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The Vault at PfaffsAn Archive of Art and Literature by the Bohemians of Antebellum New York
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Text for Page 191 [12-28-1860]

	Ripley applied privately to Colt about the possibility
	Fort Moultrie, when in Anderson�s possession.  Very
faced English woman and I felt sorry to hear
it.     Marchant, himself, short, acquiline-nosed,
with a moustache and imperial, rather a red
face and an O�Brienish voice, has a spice
of the Jew in his genealogy, which, then, I
was unaware of.      He had crossed the Atlan-
tic six or seven times, settling in Charleston,
preferring it to all other trans-Atlantic locali-
ties and being perfectly persuaded of the intrinsic
admirableness of Slavery and the justice of Se-
cession.       He belonged to a military company
here.         The theatre, closed at present in conse-
quence of the times, exhibited in front of it, a
foolish transparency depicting crowded wharves,
arriving and departing vessels and other indica-
tions of maratime prosperity, as appertaining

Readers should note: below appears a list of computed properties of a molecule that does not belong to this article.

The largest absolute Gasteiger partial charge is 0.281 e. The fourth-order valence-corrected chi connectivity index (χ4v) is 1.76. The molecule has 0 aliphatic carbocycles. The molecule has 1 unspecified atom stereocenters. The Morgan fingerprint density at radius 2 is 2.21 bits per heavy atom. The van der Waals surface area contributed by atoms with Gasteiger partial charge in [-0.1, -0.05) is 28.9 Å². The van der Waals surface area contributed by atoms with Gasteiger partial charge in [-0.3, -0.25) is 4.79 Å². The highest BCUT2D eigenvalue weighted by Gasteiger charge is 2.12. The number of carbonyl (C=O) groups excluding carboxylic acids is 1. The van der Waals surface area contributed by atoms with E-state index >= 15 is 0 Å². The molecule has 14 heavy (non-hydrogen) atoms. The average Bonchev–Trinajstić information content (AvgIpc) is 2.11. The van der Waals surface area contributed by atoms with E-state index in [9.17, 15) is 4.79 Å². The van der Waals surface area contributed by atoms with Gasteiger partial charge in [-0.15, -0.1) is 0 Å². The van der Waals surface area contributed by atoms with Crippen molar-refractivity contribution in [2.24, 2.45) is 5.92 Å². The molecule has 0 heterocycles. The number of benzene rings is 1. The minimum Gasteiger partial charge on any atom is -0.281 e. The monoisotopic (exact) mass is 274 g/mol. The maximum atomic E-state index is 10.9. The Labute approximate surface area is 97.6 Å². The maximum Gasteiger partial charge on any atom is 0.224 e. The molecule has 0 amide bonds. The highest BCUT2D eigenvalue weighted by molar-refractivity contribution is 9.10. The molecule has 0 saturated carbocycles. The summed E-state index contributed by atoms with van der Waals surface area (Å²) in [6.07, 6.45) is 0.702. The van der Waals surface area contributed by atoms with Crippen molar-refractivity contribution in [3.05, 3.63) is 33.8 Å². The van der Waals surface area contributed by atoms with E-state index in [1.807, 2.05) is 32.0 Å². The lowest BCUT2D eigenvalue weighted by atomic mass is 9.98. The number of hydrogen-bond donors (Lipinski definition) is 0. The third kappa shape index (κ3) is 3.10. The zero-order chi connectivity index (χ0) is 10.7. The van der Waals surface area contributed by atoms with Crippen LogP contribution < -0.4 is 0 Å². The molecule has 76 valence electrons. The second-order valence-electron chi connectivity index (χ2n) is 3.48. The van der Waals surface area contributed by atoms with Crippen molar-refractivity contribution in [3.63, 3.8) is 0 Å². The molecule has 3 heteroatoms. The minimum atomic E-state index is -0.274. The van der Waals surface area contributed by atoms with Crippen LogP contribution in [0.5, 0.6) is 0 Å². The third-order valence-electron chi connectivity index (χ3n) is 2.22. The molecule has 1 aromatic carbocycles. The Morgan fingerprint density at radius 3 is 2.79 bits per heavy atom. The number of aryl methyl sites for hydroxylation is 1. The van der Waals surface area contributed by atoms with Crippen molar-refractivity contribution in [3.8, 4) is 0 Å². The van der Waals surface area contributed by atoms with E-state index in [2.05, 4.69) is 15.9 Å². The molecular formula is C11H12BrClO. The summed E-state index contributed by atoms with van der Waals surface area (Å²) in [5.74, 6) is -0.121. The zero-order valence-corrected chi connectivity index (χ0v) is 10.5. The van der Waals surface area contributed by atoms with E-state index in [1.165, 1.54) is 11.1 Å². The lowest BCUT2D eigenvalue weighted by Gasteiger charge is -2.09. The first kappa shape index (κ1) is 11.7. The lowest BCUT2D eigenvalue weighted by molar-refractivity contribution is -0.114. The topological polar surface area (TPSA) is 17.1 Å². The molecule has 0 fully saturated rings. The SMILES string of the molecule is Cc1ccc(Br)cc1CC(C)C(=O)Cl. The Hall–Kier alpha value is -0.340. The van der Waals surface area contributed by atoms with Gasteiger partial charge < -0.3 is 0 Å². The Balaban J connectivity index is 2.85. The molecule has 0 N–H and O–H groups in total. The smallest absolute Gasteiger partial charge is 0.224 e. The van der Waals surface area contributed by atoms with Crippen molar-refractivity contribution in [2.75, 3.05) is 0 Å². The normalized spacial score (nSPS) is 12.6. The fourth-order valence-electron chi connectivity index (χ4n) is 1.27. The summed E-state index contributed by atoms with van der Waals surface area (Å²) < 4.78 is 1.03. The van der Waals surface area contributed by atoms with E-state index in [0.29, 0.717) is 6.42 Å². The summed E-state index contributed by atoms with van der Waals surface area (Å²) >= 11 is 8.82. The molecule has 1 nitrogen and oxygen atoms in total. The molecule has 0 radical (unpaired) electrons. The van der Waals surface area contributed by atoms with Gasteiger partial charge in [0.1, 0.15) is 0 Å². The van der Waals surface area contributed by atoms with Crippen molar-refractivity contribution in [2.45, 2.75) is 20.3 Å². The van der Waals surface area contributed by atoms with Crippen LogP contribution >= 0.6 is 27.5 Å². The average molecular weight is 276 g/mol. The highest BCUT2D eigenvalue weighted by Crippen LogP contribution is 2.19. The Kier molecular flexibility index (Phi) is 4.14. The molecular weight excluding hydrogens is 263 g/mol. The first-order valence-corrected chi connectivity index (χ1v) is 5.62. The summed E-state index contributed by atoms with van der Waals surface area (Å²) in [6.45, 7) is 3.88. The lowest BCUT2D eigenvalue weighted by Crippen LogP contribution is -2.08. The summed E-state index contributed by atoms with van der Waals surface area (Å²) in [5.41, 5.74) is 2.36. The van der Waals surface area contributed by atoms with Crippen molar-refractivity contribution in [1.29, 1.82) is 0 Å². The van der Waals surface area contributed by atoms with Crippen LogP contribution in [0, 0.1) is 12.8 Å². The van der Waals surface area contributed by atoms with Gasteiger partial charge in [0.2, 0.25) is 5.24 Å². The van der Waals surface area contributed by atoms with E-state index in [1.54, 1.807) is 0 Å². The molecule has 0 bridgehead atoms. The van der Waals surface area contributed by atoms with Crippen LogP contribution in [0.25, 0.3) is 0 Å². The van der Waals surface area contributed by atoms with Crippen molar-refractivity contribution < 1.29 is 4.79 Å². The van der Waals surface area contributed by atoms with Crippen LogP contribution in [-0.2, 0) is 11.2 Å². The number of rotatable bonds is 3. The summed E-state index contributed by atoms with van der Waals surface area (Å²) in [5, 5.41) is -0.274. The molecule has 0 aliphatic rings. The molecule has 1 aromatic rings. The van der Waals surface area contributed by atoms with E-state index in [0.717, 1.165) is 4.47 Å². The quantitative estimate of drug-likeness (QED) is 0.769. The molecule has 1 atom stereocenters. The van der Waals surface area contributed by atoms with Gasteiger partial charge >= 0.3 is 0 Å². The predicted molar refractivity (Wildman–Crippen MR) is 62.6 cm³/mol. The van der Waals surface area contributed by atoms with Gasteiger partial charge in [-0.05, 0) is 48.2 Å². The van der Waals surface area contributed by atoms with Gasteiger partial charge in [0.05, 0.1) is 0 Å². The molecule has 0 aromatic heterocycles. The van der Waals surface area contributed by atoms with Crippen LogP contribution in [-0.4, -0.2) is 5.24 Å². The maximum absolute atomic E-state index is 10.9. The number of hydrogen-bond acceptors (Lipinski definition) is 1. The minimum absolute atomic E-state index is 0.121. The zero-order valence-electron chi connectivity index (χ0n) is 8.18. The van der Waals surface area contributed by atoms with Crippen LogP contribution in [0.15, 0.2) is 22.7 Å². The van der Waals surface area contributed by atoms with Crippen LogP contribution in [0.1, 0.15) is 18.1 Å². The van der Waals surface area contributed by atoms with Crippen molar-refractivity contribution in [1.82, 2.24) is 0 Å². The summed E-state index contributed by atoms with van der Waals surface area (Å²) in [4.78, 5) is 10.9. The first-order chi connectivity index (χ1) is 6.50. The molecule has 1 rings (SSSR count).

to the good time coming.           At night I
must have sent off this dispatch to the
Evening Post:

[newspaper clipping: first column]
  CHARLESTON, S. C., December 28, 1860�7 P. M.
  To-day�s Charleston papers, which you will re-
ceive by the same mail which conveys this, will
confirm my yesterday�s news, in some respects
supplying additional details.  The Courier�s account
is the best, though its description of last night�s
condition of the dismantled Fort Moultrie is exag-
gerated.  Since its occupation by the state autho-
rities no visitors, unless duly authorized by a
special permit, have been allowed within the
fortress, where the troops are busy enough effect-
ing arrangements for permanent possession.  It
is intended to undo and remedy, as soon as pos-
sible, Major Anderson�s recent destructive labors.
The upspiking of the guns, in the absence of the

[newspaper clipping: second column]
necessary implements, must take a long time.
Meanwhile, a few shot and shell from Fort Sum-
ter, which shows its teeth grimly enough across
the waters of the bay, may demolish Fort Moul-
trie, bringing it in ruin about the ears of its pre-
sent occupants.
  Will Major Anderson attempt this?  That is
what we are all discussing.  I conclude not.  His
removal was simply a precautionary measure, based
on defensive principles.  An officer in the service
of the United States, in charge of its property, re-
sponsible for the lives and safety of the handful of
men under his command, left to his own resources,
without instructions or reinforcements from the
government�it was unquestionably his duty to
place himself in the best position obtainable.  That               
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